Mid-day, Thursday 8th September – Buckingham Palace releases a statement revealing concerns for The Queen’s health. One unprecedented move was followed by another; all members of the Royal Family were reported as travelling to Balmoral to visit Her Majesty. Soon after, BBC presenters switched to black clothing; a stark indicator that operation “London Bridge” was in motion.
In the wake of Her Majesty’s death, brands knew that they must tread carefully following the national tragedy. Some decided to cease their advertising activity – others propagated their social media channels with tributes to Britain’s longest reigning monarch. During the state funeral on Monday 19th September, UK media will once again diverge dramatically from normal service and advertisers will pause their campaigns.
But is this the right approach? Should brands cease activity in this period of national mourning, or can it be argued that advertising plays a key role in comforting the masses during a time of grief?
In the days that followed the passing of HM Queen Elizabeth II, ITV and Channel 4 decided to suspend advertising as a mark of respect. Both broadcasters have remained ad-free during the news and royal coverage in the run up to Monday’s state funeral. This is in accordance with a protocol agreement with Buckingham Palace – however, their digital channels such as ITV2, 3 and 4 continued to play advertisements.
Upon the announcement of the Queen’s death, Twitter told media agencies who buy ads on behalf of clients, that it will not run ads in the UK for 48 hours. Snapchat UK also initiated a 24 hour ban on ads around all news and public service content.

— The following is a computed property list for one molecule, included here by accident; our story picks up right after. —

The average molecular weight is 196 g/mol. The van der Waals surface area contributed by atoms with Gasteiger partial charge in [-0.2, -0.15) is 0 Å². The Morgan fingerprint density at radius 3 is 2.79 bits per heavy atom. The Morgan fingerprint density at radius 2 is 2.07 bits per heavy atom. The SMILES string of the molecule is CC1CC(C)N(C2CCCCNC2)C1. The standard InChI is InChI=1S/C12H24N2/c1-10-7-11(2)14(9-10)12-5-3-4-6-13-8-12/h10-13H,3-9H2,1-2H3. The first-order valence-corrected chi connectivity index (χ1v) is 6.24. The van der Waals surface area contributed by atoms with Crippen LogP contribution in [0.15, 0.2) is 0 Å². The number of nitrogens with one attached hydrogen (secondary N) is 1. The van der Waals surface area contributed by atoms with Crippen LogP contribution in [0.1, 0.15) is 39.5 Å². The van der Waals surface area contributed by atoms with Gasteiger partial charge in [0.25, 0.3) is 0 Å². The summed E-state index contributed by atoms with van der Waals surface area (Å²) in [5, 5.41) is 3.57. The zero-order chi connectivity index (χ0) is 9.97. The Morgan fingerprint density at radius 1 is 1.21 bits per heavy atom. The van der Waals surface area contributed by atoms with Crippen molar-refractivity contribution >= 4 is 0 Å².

While some may prefer silence, not all moves to mark the Queen’s passing with a respectful pause have been universally welcomed. The Football Supporters’ Association argued that the sport is at best when uniting people in times of national significance and disagreed with the UEFA’s decision to postpone all British football matches on the week after the Monarch’s death.
Most supporters would have liked to go to games this weekend and pay their respect to the Queen alongside their fellow fans. Many supporters will feel this was an opportunity missed for football to pay its own special tributes.
The Football Supporters Association
In an age of soaring inflation and the prospect of an imminent recession, more perhaps than ever, brands are relying on advertising to simply stay in business. The prospect of two weeks of inactivity are far from ideal – particularly when the post-pandemic recovery has been slow for many SMEs.
However, for large household name brands, now is not the time to be running a large campaign. Outside of being inappropriate, a national advertising push is going to have a limited impact in the current situation.
As previously mentioned, there is a strong case to be made for the role that brands play in helping society re-establish normality – but of course, timing is critical. Therefore, it’s crucial to keep an eye on social media discourse and create a plan that allows for flexibility.
The advertising industry needs to be sensitive to the mood of the nation during this period of mourning. To find an appropriate tone, look to larger corporations for inspiration – for instance, Disney responded to the news with a tasteful illustration of Her Majesty and Winnie-the-Pooh.
Consider the audience for your brand – does a tribute make sense for your demographic? If yes, then be sure to avoid posting anything that appears overtly promotional; for example avoid using your brand logo on a message of condolences, unless your business has had royal connections.
If you’re still worried about negative reactions, then simply don’t get involved. Recently, sceptical audiences have accused brands of riding on the coattails of major cultural or news events – hence why businesses should choose their moments wisely. For those caught up in the social media frenzy, it might be difficult to control the urge to comment on every cultural event – but in a situation where the risk of reputational damage is high, silence is often the best option.